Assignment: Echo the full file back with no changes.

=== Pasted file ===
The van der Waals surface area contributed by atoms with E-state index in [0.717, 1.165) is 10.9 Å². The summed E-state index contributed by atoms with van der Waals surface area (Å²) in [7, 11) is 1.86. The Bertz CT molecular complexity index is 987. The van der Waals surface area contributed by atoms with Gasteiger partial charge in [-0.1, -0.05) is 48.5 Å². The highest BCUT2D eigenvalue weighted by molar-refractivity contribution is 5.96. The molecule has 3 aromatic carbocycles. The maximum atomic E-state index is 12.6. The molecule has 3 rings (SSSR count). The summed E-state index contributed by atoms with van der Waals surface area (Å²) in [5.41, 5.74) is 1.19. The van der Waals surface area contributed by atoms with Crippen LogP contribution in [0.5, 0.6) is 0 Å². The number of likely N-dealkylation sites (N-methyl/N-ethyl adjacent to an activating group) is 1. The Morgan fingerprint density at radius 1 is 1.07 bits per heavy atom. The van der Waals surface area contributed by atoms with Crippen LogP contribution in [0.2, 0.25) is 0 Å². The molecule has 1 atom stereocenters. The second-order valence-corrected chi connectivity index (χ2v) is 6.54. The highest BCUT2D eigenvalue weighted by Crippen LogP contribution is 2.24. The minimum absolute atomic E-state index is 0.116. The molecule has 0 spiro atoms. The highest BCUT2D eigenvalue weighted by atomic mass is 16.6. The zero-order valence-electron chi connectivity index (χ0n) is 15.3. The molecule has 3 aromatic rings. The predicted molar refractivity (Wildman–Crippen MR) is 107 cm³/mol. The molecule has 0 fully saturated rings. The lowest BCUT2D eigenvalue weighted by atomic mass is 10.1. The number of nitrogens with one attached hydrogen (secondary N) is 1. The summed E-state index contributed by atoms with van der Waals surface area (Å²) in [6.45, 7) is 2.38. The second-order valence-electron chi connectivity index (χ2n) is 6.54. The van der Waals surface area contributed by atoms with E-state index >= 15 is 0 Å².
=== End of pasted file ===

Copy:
The van der Waals surface area contributed by atoms with E-state index in [0.717, 1.165) is 10.9 Å². The summed E-state index contributed by atoms with van der Waals surface area (Å²) in [7, 11) is 1.86. The Bertz CT molecular complexity index is 987. The van der Waals surface area contributed by atoms with Gasteiger partial charge in [-0.1, -0.05) is 48.5 Å². The highest BCUT2D eigenvalue weighted by molar-refractivity contribution is 5.96. The molecule has 3 aromatic carbocycles. The maximum atomic E-state index is 12.6. The molecule has 3 rings (SSSR count). The summed E-state index contributed by atoms with van der Waals surface area (Å²) in [5.41, 5.74) is 1.19. The van der Waals surface area contributed by atoms with Crippen LogP contribution in [0.5, 0.6) is 0 Å². The number of likely N-dealkylation sites (N-methyl/N-ethyl adjacent to an activating group) is 1. The Morgan fingerprint density at radius 1 is 1.07 bits per heavy atom. The van der Waals surface area contributed by atoms with Crippen LogP contribution in [0.2, 0.25) is 0 Å². The molecule has 1 atom stereocenters. The second-order valence-corrected chi connectivity index (χ2v) is 6.54. The highest BCUT2D eigenvalue weighted by Crippen LogP contribution is 2.24. The minimum absolute atomic E-state index is 0.116. The molecule has 0 spiro atoms. The highest BCUT2D eigenvalue weighted by atomic mass is 16.6. The zero-order valence-electron chi connectivity index (χ0n) is 15.3. The molecule has 3 aromatic rings. The predicted molar refractivity (Wildman–Crippen MR) is 107 cm³/mol. The molecule has 0 fully saturated rings. The lowest BCUT2D eigenvalue weighted by atomic mass is 10.1. The number of nitrogens with one attached hydrogen (secondary N) is 1. The summed E-state index contributed by atoms with van der Waals surface area (Å²) in [6.45, 7) is 2.38. The second-order valence-electron chi connectivity index (χ2n) is 6.54. The van der Waals surface area contributed by atoms with E-state index >= 15 is 0 Å².